But this isn't without strategic danger, for who controls smartphones but Apple and Google! And if we broaden the theme to conversational interfaces, Amazon is there too. High tech companies have a vested interest in knowing their user from a financial perspective as well, primarily to increase personalization and service delivery in their own ecosystem. And as high-tech firm extend into financial features, can big banks rely on them as partners? So the question of who controls the industry, once we are all cyborgs, boils down to what ecosystem the consumer prefers. Hint -- it didn't work out so well for the Telecoms.

ARTIFICIAL INTELLIGENCE: Payments via Face Recognition

Source: MIT Tech Review, Face++

Source: MIT Tech Review, Face++

 Is it fair to say that privacy regulations are looser in China than in the West? That may be giving Chinese startups like Face++ very unique advantages. The company is a private unicorn whose technology maps human faces onto attributes that create an identifiable key. With video cameras everywhere, that key can be used for access across financial services, retail and transportation. Access a building, drive a vehicle, or pick up your tickets? Just show your face.

Of special interest is the use of this facial recognition to initiate payments through Alipay, a payments app with 120 million users. Yes, it's cool that an app can use machine learning to know users well enough for financial transactions. The bigger point is the synthesis of human intent (I want this) and technology (move your social capial from A to B). How soon will payments happen with the speed of a thought? Removing such friction implies increasing the velocity of money and consumption. Is it a surprise China leads the way?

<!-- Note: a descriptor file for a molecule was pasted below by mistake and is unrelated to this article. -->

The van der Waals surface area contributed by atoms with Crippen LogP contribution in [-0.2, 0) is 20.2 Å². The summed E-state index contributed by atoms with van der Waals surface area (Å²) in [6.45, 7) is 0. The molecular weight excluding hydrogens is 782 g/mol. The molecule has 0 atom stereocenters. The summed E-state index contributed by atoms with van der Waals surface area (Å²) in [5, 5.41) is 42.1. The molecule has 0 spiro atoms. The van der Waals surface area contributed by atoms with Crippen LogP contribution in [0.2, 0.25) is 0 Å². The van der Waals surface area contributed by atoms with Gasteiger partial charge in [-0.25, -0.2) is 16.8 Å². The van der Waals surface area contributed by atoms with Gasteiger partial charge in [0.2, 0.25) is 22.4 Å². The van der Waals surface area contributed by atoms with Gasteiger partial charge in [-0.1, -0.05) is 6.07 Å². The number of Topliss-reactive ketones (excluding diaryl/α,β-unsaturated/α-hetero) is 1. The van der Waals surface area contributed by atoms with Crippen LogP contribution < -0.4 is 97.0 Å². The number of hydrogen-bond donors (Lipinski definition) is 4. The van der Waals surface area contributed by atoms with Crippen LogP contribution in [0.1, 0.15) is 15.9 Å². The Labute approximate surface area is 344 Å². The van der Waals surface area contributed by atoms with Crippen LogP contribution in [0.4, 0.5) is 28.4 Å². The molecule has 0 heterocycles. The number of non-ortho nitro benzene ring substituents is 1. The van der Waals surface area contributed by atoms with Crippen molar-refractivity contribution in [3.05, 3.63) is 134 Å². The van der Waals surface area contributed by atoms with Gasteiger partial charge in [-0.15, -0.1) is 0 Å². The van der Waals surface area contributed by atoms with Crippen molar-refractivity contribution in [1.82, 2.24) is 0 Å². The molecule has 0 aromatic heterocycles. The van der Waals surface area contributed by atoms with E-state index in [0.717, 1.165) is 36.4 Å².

ARTIFICIAL INTELLIGENCE: Uncanny Valley Realistic Chatbots

Source: MIT Tech Review, Soul Machines

Source: MIT Tech Review, Soul Machines

Why should we analyze virtual reality, the attention economy and preferences of the Millennials generations (including their addiction to video games) when thinking about financial services? Here is an example. A startup called Soul Machines has combined the functionality of chatbots, which includes natural language processing and machine vision, with hyper-realistic renderings of human faces. These virtual assistants can model facial expressions and read the facial expressions of their counterparties through machine learning image recognition techniques. We have covered before that speech generation (not using recorded voices but manufacturing human speech sounds) is around the corner as well.

To see the video in action click through the image below or on this link. Does it creep you out to have the bank teller, investment advisor, insurance agent or lawyer replaced by a 3D-rendered head connected to automated knowledge? If yes, welcome to the uncanny valley, a term for near life-like simulations that don't quite hit the mark. But note two things. First, Millennials have spent the last 20 years training how to interact with such characters in video games, such as Mass Effect. And second, virtual reality and augmented reality are scanning physical reality into 3D environments usingphotogrammetry, and we will soon forget the difference.